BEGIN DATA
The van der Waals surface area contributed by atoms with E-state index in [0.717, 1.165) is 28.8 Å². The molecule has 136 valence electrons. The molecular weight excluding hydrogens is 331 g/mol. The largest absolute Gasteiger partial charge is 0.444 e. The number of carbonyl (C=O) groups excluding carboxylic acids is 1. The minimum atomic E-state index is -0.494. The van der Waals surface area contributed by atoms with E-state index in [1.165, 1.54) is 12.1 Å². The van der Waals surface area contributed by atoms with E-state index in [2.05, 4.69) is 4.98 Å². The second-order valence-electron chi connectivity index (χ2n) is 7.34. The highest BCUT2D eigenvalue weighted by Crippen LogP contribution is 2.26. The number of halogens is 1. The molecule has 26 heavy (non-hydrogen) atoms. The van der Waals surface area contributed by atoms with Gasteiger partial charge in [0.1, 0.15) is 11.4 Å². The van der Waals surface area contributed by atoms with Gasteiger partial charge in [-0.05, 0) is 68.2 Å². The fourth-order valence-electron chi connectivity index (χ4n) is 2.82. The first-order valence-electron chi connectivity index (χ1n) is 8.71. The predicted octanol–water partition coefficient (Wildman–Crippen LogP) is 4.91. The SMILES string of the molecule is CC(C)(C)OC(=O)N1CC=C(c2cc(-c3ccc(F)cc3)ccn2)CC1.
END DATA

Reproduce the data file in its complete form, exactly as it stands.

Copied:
The van der Waals surface area contributed by atoms with E-state index in [0.717, 1.165) is 28.8 Å². The molecule has 136 valence electrons. The molecular weight excluding hydrogens is 331 g/mol. The largest absolute Gasteiger partial charge is 0.444 e. The number of carbonyl (C=O) groups excluding carboxylic acids is 1. The minimum atomic E-state index is -0.494. The van der Waals surface area contributed by atoms with E-state index in [1.165, 1.54) is 12.1 Å². The van der Waals surface area contributed by atoms with E-state index in [2.05, 4.69) is 4.98 Å². The second-order valence-electron chi connectivity index (χ2n) is 7.34. The highest BCUT2D eigenvalue weighted by Crippen LogP contribution is 2.26. The number of halogens is 1. The molecule has 26 heavy (non-hydrogen) atoms. The van der Waals surface area contributed by atoms with Gasteiger partial charge in [0.1, 0.15) is 11.4 Å². The van der Waals surface area contributed by atoms with Gasteiger partial charge in [-0.05, 0) is 68.2 Å². The fourth-order valence-electron chi connectivity index (χ4n) is 2.82. The first-order valence-electron chi connectivity index (χ1n) is 8.71. The predicted octanol–water partition coefficient (Wildman–Crippen LogP) is 4.91. The SMILES string of the molecule is CC(C)(C)OC(=O)N1CC=C(c2cc(-c3ccc(F)cc3)ccn2)CC1.